Category Archives: Law: The Supremes

Statutory Interpretation for Biologists

Tongue no doubt firmly in cheek, a biologist suggests that the Florida legislature accidentally legislated celibacy this week.

Among (many) other things, the statute in question says that

A person may not:

Knowingly engage in any sexual conduct or sexual contact with an animal;

(In its infinite wisdom, the Florida Legislature had never before the current moment gotten around to legislating on this important subject.)

People are animals, hence sex with humans must be banned, right?

Any blog post that makes fun of this year’s unusually dire Florida Legislature is OK with me, but I have to put in a few words for the law here, even at the price of spoiling the joke.

Yes, it’s time to roll out Nix v. Heddon, 149 U.S. 304 (1893), in which the Supreme Court of the United States had to decide whether at tomato is a fruit or a vegetable for purposes of the Tariff Act of March 3, 1883. There were good arguments for ‘fruit': after all, to a biologist, a tomato is clearly a fruit. But the Supreme Court made short work of that claim:

Botanically speaking, tomatoes are the fruit of a vine, just as are cucumbers, squashes, beans, and peas. But in the common language of the people, whether sellers or consumers of provisions, all these are vegetables which are grown in kitchen gardens, and which, whether eaten cooked or raw, are, like potatoes, carrots, parsnips, turnips, beets, cauliflower, cabbage, celery, and lettuce, usually served at dinner in, with, or after the soup, fish, or meats which constitute the principal part of the repast, and not, like fruits generally, as dessert.

In short, in figuring out legislative intent in the absence of a definition in the statute itself, courts look to the ordinary, common, meaning of words and not their scientific meaning unless something in the context suggests otherwise. In SB 344, it’s pretty clear that when the Florida legislature — yes, even this year’s model — says “animals” it is not referring to us nor even to itself.

Posted in Florida, Law: Everything Else, Law: The Supremes | 6 Comments

Zoopreme Court

Have a look at Zoopreme Court. Here’s a sample, Warren E. Bearger (Chief Justice 1969 – 1986):

Posted in Law: The Supremes | 2 Comments

Justice Thomas’s Disclosure Problem

Crooks & Liars goes to town on the unfolding Supreme Court disclosure scandal: Clarence Thomas “Forgot” 20 Years of Disclosure? Really?. The author argues that there might even be felony exposure under 18 USC § 1001. I’m a little dubious, although it’s not the sort of law I do so I welcome comments from those who know this stuff.

And even if it’s theoretically right, there’s surely about a zero percent chance that the Obama Justice Department would act, or that the Tea Party House would indict.

Although I have to say that this all reminds me of the classic Steve Martin routine

(Apologies for the silly cartoon version, but it is all I could find on YouTube.)

Posted in Law: Ethics, Law: The Supremes | Leave a comment

Speechless

Wordless Editorial from the Tuscon Citizen.

(Via Barbara Brandon).

Posted in Law: The Supremes | 2 Comments

A New Way to Think of Supreme Court Justices

john_marshall.jpg
In a faculty seminar earlier this week, a (female) colleague said, apropos Chief Justice Marshall, that he “is the only Supreme Court Justice I would have liked to date.”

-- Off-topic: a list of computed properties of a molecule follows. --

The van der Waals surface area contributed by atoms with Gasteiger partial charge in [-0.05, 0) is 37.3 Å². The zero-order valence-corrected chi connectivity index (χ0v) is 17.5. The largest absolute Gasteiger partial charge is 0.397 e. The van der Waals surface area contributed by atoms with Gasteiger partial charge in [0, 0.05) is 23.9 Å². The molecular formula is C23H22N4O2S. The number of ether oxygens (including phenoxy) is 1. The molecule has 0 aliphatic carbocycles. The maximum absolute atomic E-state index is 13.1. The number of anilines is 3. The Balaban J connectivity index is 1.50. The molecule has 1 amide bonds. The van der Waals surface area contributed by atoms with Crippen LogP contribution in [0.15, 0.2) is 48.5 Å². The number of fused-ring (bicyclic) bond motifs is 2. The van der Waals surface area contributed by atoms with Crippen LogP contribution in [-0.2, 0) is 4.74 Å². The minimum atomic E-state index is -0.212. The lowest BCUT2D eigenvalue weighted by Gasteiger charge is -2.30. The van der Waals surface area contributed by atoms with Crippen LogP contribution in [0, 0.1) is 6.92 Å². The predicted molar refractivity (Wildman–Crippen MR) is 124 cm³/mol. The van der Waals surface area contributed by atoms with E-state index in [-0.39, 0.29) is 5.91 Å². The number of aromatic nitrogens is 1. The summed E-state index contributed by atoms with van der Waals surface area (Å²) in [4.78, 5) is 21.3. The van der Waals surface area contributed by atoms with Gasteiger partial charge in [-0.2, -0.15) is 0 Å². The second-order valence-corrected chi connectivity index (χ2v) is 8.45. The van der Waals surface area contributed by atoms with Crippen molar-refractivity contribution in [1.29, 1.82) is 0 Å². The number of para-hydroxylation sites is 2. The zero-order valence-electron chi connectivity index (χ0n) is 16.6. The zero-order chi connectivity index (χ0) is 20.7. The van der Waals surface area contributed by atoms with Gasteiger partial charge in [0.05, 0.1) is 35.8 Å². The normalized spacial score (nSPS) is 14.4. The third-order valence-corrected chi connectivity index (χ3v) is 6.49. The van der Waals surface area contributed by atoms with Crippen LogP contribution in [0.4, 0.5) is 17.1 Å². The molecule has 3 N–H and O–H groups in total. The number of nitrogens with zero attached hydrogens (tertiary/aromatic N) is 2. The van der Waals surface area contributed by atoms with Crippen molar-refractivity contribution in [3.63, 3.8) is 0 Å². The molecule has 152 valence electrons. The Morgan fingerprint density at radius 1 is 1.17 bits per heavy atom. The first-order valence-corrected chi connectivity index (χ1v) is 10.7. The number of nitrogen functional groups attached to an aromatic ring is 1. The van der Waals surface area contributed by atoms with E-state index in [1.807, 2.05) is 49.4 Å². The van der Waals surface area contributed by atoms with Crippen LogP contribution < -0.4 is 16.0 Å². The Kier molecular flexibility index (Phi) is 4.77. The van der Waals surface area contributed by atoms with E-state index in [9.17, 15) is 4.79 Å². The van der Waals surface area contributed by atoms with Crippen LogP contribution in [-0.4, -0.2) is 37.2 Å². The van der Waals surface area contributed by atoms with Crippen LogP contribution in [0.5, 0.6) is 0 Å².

This is, to me, a wholly new way to think of Supreme Court Justices.

Any other candidates?

Posted in Law: The Supremes | 1 Comment

Sotomayor Quits the Belizean

Sotomayor quits women's club after GOP criticism – Yahoo! News

Supreme Court nominee Sonia Sotomayor resigned Friday from an elite all-women's club after Republicans questioned her participation in it. Sotomayor said she resigned from the Belizean Grove to prevent the issue from becoming a distraction in her confirmation hearings.

Meanwhile, in the lucky-in-her-enemies dept., Judge Sotomayor was snubbed by Senator Inhofe:

Sen. Jim Inhofe (R-Okla.) is dead set on voting against Sonia Sotomayor's nomination. In fact, he's so certain of his position that he refuses to even meet with her.

Sotomayor has been meeting privately with Senators over the last few weeks, but when it was Inhofe's turn, he declined.

Inhofe's spokesman explained that since the Senator has already decided to vote against the nomination, there's no reason to waste time on a sit-down discussion.

Earlier this week, Inhofe called his vote against Sotomayor a “foregone conslusion,” citing his vote against her nomination to a circuit court in 1998.

Given that he's about the craziest Senator not actually known to be guilty of a sexual peccadillo, this is a pretty good enemy to have.

Previous post: Sotomayor is Lucky in Her Enemies

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Sotomayor is Lucky in Her Enemies

Ed Meese, he of the “Experts Agree” T-Shirt, is back in the news today for his orchestration of the opposition to Sotomayor's Supreme Court nomination.

This news comes on the heels of the first possibly significant blot on her otherwise sterling record: it seems Sotomayor is a member of an all-woman club, the Belizean Grove. This is an issue because the Code of Judicial Conduct bans memberships in groups that practice invidious discrimination. The defense that discrimination by the relatively less powerful against the more powerful is not “invidious” cuts little ice with me. The defense that no men have actually attempted to join is a closer call. It's probably true, so it's technically sufficient. But it's also the same defense used by men-only and whites-only and {fill in the blank}-only clubs for decades, as they sat secure in the knowledge that no one would bother trying given formal or informal rules limiting membership.

So, Ed Meese's intervention comes at a very fortunate time for Sotomayor.

Posted in Law: The Supremes | 6 Comments